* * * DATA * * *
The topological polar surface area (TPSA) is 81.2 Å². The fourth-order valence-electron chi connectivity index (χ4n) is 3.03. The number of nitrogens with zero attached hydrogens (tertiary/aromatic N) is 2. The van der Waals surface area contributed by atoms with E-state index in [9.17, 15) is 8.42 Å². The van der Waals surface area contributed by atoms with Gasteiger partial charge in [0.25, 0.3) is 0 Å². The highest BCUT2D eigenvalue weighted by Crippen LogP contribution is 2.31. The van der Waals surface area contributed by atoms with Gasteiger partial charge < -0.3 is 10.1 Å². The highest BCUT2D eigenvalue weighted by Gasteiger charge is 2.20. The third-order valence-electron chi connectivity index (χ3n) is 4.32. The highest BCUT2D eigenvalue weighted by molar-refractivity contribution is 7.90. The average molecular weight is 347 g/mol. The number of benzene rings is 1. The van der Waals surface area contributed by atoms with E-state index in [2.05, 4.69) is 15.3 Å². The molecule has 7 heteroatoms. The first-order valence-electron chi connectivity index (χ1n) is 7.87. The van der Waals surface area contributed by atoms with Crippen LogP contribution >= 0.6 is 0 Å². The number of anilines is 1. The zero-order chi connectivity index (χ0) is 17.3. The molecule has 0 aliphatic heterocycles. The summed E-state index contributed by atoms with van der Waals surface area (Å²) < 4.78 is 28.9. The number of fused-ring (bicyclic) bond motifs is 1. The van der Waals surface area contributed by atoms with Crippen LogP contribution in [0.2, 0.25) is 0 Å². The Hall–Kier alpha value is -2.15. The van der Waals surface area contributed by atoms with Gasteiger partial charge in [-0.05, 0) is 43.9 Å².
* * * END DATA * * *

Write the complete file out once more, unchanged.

The topological polar surface area (TPSA) is 81.2 Å². The fourth-order valence-electron chi connectivity index (χ4n) is 3.03. The number of nitrogens with zero attached hydrogens (tertiary/aromatic N) is 2. The van der Waals surface area contributed by atoms with E-state index in [9.17, 15) is 8.42 Å². The van der Waals surface area contributed by atoms with Gasteiger partial charge in [0.25, 0.3) is 0 Å². The highest BCUT2D eigenvalue weighted by Crippen LogP contribution is 2.31. The van der Waals surface area contributed by atoms with Gasteiger partial charge < -0.3 is 10.1 Å². The highest BCUT2D eigenvalue weighted by Gasteiger charge is 2.20. The third-order valence-electron chi connectivity index (χ3n) is 4.32. The highest BCUT2D eigenvalue weighted by molar-refractivity contribution is 7.90. The average molecular weight is 347 g/mol. The number of benzene rings is 1. The van der Waals surface area contributed by atoms with E-state index in [2.05, 4.69) is 15.3 Å². The molecule has 7 heteroatoms. The first-order valence-electron chi connectivity index (χ1n) is 7.87. The van der Waals surface area contributed by atoms with Crippen LogP contribution >= 0.6 is 0 Å². The number of anilines is 1. The zero-order chi connectivity index (χ0) is 17.3. The molecule has 0 aliphatic heterocycles. The summed E-state index contributed by atoms with van der Waals surface area (Å²) < 4.78 is 28.9. The number of fused-ring (bicyclic) bond motifs is 1. The van der Waals surface area contributed by atoms with Crippen LogP contribution in [0.2, 0.25) is 0 Å². The Hall–Kier alpha value is -2.15. The van der Waals surface area contributed by atoms with Gasteiger partial charge in [-0.05, 0) is 43.9 Å².